Crampons and Axes and Ropes... Oh My!

(5/25/05) This year's severe winter left a huge snow pack on our local peaks, Jacinto, Gorgonio, & Baldy. The snow does not appear to be disappearing anytime soon. With a long list of peak climbs ahead, it made a lot of sense to sign up for a one-day snow skills course.

Jimm and I signed up for the Sierra Mountain Center Snow Skills one-day course, which a Whitney Portal Message Board posting recommended. This course was offered last weekend near Mammoth Lakes, California and is intended for backcountry hikers who wish to learn skills needed to safely cross mountain snow fields and passes.

I must admit that I was a little intimidated (and maybe perhaps ever so slightly turned on) by all the ropes, harnesses, helmets, ATC devices, ice axes, crampons, belay devices, and other technical equipment. By the end of the day though, I gained enough knowledge and confidence to take on a snow covered mountain any day.

We learned various methods of properly ascending and descending snow slopes with and without crampons, using an ice axe for balance and self belay. Of course, the brand new non-refundable Kahtoola aluminum crampons I bought from an outdoor retailer were not adequate for the course (another lesson in research before you buy). Fortunately, the instructor had a pair of nice Grivel crampons to lend me that day. I did follow Sierra Mountain Center's advice in purchasing the Black Diamond Raven Ice Axe, instead of the lighter Black Diamond Raven Pro, which was again contrary to an outdoor retail salesperson's advice. Our masterful instructor, Eric Cohen, told us an example of how the lighter aluminum axe heads can break right off under certain ice conditions.

During the course I used crampons for the first time. I was amazed at how much traction they provided and can easily understand why they are needed while hiking icy slopes. We stumbled across some sloshy snow where the crampons were more of a hindrance, than useful. Its important to know when to put them on and when to take them off.

I especially appreciated the concept of using the ice axe for self belay while ascending or descending snow slopes. This technique involved using the ice axe like a hiking pole and sinking the axe handle deep enough into the snow to prevent you from sliding down the mountain in case your feet where to slip out from under you. I'm guessing from reading various online message postings that many folks may focus too much on the last resort -- self-arrest, rather than the techniques used to prevent ever having to use self-arrest, such as using an ice axe for self-belay. Self arrest are techniques used to stop your slide or fall down a slope if you are already in the process of sliding down the mountain.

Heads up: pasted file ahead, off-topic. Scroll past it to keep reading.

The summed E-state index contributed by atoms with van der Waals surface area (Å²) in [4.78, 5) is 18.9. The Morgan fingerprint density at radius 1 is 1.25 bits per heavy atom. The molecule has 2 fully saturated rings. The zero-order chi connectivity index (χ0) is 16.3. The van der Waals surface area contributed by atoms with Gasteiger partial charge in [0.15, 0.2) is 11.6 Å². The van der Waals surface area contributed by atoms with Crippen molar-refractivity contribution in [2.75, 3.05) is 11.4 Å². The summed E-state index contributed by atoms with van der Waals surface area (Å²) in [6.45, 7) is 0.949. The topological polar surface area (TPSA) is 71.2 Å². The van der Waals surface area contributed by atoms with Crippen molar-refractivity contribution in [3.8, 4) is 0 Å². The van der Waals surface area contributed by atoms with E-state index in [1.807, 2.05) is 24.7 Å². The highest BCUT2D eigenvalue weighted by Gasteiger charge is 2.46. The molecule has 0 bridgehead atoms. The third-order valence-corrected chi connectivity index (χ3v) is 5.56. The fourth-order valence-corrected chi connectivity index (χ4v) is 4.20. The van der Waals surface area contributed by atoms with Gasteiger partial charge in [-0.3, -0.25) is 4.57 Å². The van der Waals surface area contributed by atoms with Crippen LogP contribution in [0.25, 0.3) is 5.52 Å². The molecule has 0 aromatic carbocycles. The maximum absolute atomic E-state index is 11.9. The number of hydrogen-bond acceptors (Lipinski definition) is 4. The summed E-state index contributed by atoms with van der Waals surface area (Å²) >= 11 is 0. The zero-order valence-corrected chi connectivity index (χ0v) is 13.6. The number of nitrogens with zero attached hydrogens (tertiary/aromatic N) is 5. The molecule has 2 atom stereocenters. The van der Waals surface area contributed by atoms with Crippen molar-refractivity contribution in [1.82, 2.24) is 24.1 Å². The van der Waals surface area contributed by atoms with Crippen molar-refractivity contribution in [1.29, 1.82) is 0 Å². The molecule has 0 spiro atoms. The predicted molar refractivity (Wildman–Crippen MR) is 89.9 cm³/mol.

Practicing self arrest was quite an experience. We did it on our backs feet down, on our stomachs head down, and on our backs head down. I had trouble learning how to self arrest using an ice axe sliding down on my back upside down. I was a little embarrassed, but hey, I'd rather mess up here in class than on the trail. Fortunately, we had ropes attached to our harnesses. Otherwise, I would have slid all the way to Mexico.

We learned some interesting methods for creating anchors in the snow to hold the ropes while ascending or descending slopes. We were shown how to use various belay devices such as an ATC device. We also learned how to tie a few knots. Lastly, we learned to glissade (a controlled slide) on our butts using an ice axe as a brake, and also glissade standing up as if skiing.

I am so glad I took the course. The course really helped to demystify hiking on snow. I highly recommend the course to anyone anticipating snow on the steep mountain trails. Eric, the instructor was great, the seven in the class were friendly and fun, the weather was perfect, and the scenery was amazing.

One of the best parts of the trip was a tip on a great deli at a Mobil Station (of all places) in Lee Vining. Featured in a Cooking Channel show, it is definitely a must-stop for breakfast, lunch, or dinner.

Special thanks to Jimm for some of the photos and use of his camera.